Learn About the Law
Get help with your legal needs
FindLaw’s Learn About the Law features thousands of informational articles to help you understand your options. And if you’re ready to hire an attorney, find one in your area who can help.
Darryl Eugene WALKER, Appellant-Respondent, v. Paula Ann KELLEY, Appellee-Petitioner.
STATEMENT OF THE CASE
Darryl Eugene Walker (“Father”) appeals the trial court's grant of Paula Ann Kelley's (“Mother's”) Motion to Correct Error under Indiana Trial Rule 59 and presents the following issues for our review:
1. Whether the trial court abused its discretion when it granted Mother's motion to correct error.
2. Whether the trial court committed reversible error when it did not make specific findings and conclusions pursuant to Indiana Trial Rule 52.
FACTS AND PROCEDURAL HISTORY
Mother and Father lived together out of wedlock for much of their fifteen-year relationship and have two sons, S.M., age ten, and D.E., age seven. On January 3, 2002, the parties filed an Agreed Judgment Entry which established the paternity of both boys but did not address the issues of custody, support, or visitation. However, by the end of that year, Mother and Father had separated, and Father sought custody of S.M. and D.E. Pursuant to its December 24, 2002 order, the trial court granted Father temporary custody of the children and scheduled the final hearing for February 21, 2003. Following that hearing, on February 24, 2003, the trial court granted Mother custody of S.M. and D.E.
Thereafter, Mother moved in with Father for a brief period. During that time, Father engaged in conduct which resulted in the filing of criminal charges for intimidation, sexual battery, criminal confinement, and domestic battery and which ultimately led to Mother and Father's final separation.
On October 28, 2003, Father filed a Petition to Modify Custody and Support, and the trial court scheduled a hearing to be held on December 4, 2003, at 9:00 a.m. On October 31, 2003, Mother was served with the order containing the hearing date, but she failed to appear in court on the designated day. Nevertheless, the trial court proceeded to conduct an abbreviated hearing and issued an order awarding Father custody of both children and directing Mother to pay child support.
Once Mother learned of the order, she retained counsel, and on December 12, 2003, Mother sought relief from judgment under Trial Rule 60(B) by filing a Petition to Set Aside Default Judgment.1 In that petition, she asserted that she missed the hearing on December 4, 2003 because she had misread the order and mistakenly believed that it had been set for December 9, 2003.2 Mother brought five witnesses to the February 2, 2004 hearing on that motion, including Gerald Morrow, her work supervisor, from whom she had sought permission to take a vacation day to attend the December custody hearing, and Scott County Sheriff John Lizenby, whom she had requested to escort her to the custody hearing to protect her from Father. Mother claims that she had contacted both men with those requests several weeks in advance of the actual hearing date and that she had made those arrangements in anticipation of a hearing being held on December 9, 2003. In addition, witnesses from Child Protective Services were prepared to testify on her behalf regarding custody of S.M. and D.E. However, the trial court did not permit any of those five witnesses to testify, and, after both parties presented their arguments, the court orally denied her motion to set aside the December 4, 2003 judgment.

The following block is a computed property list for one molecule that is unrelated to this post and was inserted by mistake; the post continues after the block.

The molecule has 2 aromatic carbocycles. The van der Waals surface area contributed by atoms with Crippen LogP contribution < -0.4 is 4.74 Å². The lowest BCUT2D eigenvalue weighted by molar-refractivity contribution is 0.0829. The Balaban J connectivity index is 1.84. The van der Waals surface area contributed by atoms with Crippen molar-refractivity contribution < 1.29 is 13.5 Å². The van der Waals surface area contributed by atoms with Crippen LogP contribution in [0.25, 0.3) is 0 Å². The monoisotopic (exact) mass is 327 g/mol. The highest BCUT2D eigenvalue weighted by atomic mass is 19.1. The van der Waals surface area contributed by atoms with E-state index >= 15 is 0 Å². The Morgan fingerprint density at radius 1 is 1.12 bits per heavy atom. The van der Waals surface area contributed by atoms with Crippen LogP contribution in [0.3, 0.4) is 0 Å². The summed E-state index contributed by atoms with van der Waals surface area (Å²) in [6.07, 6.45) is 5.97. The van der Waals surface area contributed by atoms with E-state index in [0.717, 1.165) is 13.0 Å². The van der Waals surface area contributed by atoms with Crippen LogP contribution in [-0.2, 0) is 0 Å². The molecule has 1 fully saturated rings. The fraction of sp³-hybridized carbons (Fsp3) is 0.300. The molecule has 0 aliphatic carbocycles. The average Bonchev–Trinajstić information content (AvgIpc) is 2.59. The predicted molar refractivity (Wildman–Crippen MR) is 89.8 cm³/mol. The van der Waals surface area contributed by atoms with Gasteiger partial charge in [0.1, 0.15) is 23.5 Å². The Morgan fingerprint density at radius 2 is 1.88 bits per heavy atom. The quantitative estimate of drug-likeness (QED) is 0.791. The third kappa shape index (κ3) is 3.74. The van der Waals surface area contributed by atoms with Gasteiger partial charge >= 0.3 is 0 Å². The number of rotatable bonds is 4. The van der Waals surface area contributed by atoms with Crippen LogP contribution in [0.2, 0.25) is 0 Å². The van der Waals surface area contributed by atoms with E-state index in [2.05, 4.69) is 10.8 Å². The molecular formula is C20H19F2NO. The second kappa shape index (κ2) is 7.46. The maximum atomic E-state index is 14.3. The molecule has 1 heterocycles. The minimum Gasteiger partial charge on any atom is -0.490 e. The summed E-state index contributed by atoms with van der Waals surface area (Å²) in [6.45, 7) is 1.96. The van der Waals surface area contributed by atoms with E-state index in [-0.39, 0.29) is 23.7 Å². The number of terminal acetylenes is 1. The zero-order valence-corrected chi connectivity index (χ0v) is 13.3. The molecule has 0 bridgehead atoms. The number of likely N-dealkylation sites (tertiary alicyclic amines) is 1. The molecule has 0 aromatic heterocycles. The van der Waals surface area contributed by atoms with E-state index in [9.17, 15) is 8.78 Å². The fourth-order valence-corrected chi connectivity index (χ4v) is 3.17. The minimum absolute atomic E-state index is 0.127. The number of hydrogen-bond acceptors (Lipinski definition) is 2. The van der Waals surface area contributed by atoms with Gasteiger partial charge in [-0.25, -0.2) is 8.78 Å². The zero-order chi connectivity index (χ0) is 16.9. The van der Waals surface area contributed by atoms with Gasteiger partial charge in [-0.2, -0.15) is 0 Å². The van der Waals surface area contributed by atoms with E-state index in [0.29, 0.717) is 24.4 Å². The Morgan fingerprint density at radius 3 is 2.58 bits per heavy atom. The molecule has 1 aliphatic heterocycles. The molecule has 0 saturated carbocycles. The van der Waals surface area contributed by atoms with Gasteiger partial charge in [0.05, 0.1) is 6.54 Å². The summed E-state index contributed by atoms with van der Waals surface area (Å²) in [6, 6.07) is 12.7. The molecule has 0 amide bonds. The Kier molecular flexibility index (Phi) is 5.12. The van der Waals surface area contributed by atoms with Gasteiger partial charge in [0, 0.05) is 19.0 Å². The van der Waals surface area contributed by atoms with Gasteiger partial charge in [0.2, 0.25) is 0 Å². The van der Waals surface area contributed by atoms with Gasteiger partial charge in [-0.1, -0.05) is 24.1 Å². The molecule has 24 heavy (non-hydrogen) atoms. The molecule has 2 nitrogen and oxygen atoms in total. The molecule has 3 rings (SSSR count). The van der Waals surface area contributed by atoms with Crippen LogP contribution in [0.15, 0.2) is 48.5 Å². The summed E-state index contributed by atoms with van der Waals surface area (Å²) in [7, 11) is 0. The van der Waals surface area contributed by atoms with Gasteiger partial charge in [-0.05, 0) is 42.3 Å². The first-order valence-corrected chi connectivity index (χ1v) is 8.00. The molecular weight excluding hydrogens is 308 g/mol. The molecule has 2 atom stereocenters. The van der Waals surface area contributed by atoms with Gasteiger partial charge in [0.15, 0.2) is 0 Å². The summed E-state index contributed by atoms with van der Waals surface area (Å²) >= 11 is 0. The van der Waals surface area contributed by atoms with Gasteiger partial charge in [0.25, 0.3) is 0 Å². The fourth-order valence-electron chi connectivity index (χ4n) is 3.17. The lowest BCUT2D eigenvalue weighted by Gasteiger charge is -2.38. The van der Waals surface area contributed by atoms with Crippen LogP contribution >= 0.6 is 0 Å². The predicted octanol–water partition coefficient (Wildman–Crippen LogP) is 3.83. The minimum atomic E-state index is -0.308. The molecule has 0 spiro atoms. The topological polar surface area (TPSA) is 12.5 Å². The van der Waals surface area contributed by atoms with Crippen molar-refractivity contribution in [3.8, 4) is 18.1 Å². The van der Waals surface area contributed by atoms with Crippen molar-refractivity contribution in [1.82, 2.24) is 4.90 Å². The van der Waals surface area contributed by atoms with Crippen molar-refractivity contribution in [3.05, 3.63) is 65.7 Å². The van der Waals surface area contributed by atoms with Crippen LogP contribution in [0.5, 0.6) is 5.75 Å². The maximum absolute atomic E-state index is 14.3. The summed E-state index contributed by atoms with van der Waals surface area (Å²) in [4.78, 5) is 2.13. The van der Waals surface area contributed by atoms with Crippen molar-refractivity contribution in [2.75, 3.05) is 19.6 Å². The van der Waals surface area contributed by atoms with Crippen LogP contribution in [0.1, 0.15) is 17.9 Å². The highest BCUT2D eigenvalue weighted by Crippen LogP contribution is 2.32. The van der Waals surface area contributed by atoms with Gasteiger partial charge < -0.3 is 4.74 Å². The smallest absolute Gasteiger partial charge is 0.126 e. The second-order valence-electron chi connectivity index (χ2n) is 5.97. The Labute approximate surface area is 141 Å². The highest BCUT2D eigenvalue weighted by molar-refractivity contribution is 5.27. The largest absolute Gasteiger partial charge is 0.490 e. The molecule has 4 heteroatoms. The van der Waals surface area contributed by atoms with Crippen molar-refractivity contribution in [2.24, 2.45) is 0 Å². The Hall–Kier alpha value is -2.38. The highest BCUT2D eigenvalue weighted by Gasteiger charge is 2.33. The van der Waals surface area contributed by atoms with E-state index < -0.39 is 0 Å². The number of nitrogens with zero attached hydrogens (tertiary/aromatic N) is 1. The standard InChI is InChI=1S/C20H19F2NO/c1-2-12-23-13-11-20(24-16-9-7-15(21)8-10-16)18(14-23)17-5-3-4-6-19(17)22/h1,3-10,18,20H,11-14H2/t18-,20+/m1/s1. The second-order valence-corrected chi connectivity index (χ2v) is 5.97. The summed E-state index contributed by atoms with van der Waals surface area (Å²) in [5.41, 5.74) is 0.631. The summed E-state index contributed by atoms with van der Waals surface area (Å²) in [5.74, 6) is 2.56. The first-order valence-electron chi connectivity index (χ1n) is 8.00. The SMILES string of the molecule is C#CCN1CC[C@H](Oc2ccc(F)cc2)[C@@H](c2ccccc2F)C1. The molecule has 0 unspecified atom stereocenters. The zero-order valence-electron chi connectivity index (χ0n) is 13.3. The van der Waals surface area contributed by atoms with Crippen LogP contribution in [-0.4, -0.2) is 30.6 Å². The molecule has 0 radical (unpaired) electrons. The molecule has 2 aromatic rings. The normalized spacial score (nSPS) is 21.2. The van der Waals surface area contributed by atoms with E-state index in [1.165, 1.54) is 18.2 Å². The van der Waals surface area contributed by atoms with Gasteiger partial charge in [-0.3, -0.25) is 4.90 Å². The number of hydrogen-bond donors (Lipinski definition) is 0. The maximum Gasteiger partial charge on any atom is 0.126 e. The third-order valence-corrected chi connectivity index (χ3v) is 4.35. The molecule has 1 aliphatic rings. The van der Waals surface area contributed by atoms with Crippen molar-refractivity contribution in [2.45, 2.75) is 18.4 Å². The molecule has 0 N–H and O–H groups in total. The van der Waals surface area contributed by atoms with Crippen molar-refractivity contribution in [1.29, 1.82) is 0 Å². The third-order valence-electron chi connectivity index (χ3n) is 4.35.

On March 3, 2004, Mother filed a Motion to Correct Error, a Verified Statement of Facts and Grounds supporting that motion, and her affidavit. On May 10, 2004, before the court conducted the hearing on her motion to correct error, Mother filed a second affidavit and a Motion for Findings of Fact and Conclusions of Law pursuant to Trial Rule 52. Following the arguments of counsel, the trial court granted Mother's motion to correct error and vacated the December 4, 2003 order awarding custody of the children to Father. The court further ordered that S.M. and D.E. remain in Father's custody pending a new hearing on the issue. This appeal ensued.
DISCUSSION AND DECISION
Motion to Correct Error
Father maintains that the trial court abused its discretion when it granted Mother's motion to correct error because (1) her mistaken belief that the hearing was to occur on December 9, 2003, did not constitute excusable neglect, and (2) Mother did not make a prima facie showing of a meritorious defense. Initially, we note that Father assumes that Trial Rule 60(B) provides the proper framework for analyzing the issues on appeal. But the trial court denied Mother's Trial Rule 60(B) motion to set aside default judgment and subsequently granted Mother's motion to correct error. The final order the trial court entered was its ruling on the motion to correct error, and, therefore, Indiana Trial Rule 59 governs Father's appeal.
The standard of appellate review of trial court rulings on motions to correct error is abuse of discretion. Paragon Family Restaurant v. Bartolini, 799 N.E.2d 1048, 1055 (Ind.2003). An abuse of discretion occurs if the trial court's decision was against the logic and effect of the facts and circumstances before the court or if the court misapplied the law. In re Supervised Estate of Williamson v. Williamson, 798 N.E.2d 238, 241 (Ind.Ct.App.2003). However, by granting Mother's motion to correct error, the trial court, in effect, set aside the default judgment. Thus, the context and circumstances under which the default judgment was entered are relevant to our review.
On appeal, a trial court's decision regarding whether to set aside a default judgment is given substantial deference. Nwannunu v. Weichman & Associates, P.C., 770 N.E.2d 871, 876 (Ind.Ct.App.2002). Our standard of review is limited to determining whether the trial court abused its discretion. Id. In reviewing the trial court's determination, we will not reweigh the evidence or substitute our judgment for that of the trial court. Id. A party seeking to set aside a default judgment under Trial Rule 60(B)(1) must demonstrate that the judgment was entered as a result of mistake, surprise, or excusable neglect. Id. The trial court's discretion in this area is necessarily broad because any determination of mistake, surprise, or excusable neglect must turn upon the particular facts and circumstances of each case. Id. In addition to showing sufficient grounds for relief, the moving party must also make a prima facie showing of a meritorious defense in order to prevail on a motion to set aside a default judgment under Trial Rule 60(B). See Ind. Trial Rule 60(B); Baxter v. State, 734 N.E.2d 642, 646 (Ind.Ct.App.2000). A meritorious defense is one demonstrating that, if the case were retried on the merits, a different result probably would be reached. See Baxter, 734 N.E.2d at 646.